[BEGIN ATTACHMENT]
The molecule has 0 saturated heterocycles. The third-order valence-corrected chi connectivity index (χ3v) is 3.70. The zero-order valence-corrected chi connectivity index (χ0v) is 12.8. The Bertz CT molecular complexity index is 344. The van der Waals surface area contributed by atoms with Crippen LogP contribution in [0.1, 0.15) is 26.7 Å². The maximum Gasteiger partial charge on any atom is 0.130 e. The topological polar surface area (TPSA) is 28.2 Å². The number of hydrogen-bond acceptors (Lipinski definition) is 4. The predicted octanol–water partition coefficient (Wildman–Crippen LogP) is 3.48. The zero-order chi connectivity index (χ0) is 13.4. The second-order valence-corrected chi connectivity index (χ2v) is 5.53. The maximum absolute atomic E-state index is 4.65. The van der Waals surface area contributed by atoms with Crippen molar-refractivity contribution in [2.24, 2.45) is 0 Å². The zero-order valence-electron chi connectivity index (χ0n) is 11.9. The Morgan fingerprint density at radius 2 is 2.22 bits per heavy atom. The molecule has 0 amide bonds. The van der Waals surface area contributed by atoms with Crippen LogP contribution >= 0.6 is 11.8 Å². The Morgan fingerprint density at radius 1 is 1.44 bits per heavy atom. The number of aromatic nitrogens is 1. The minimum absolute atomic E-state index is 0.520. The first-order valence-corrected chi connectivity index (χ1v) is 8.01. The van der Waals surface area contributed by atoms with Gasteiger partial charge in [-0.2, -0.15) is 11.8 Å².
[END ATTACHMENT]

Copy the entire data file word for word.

The molecule has 0 saturated heterocycles. The third-order valence-corrected chi connectivity index (χ3v) is 3.70. The zero-order valence-corrected chi connectivity index (χ0v) is 12.8. The Bertz CT molecular complexity index is 344. The van der Waals surface area contributed by atoms with Crippen LogP contribution in [0.1, 0.15) is 26.7 Å². The maximum Gasteiger partial charge on any atom is 0.130 e. The topological polar surface area (TPSA) is 28.2 Å². The number of hydrogen-bond acceptors (Lipinski definition) is 4. The predicted octanol–water partition coefficient (Wildman–Crippen LogP) is 3.48. The zero-order chi connectivity index (χ0) is 13.4. The second-order valence-corrected chi connectivity index (χ2v) is 5.53. The maximum absolute atomic E-state index is 4.65. The van der Waals surface area contributed by atoms with Crippen molar-refractivity contribution in [2.24, 2.45) is 0 Å². The zero-order valence-electron chi connectivity index (χ0n) is 11.9. The Morgan fingerprint density at radius 2 is 2.22 bits per heavy atom. The molecule has 0 amide bonds. The van der Waals surface area contributed by atoms with Crippen LogP contribution >= 0.6 is 11.8 Å². The Morgan fingerprint density at radius 1 is 1.44 bits per heavy atom. The number of aromatic nitrogens is 1. The minimum absolute atomic E-state index is 0.520. The first-order valence-corrected chi connectivity index (χ1v) is 8.01. The van der Waals surface area contributed by atoms with Gasteiger partial charge in [-0.2, -0.15) is 11.8 Å².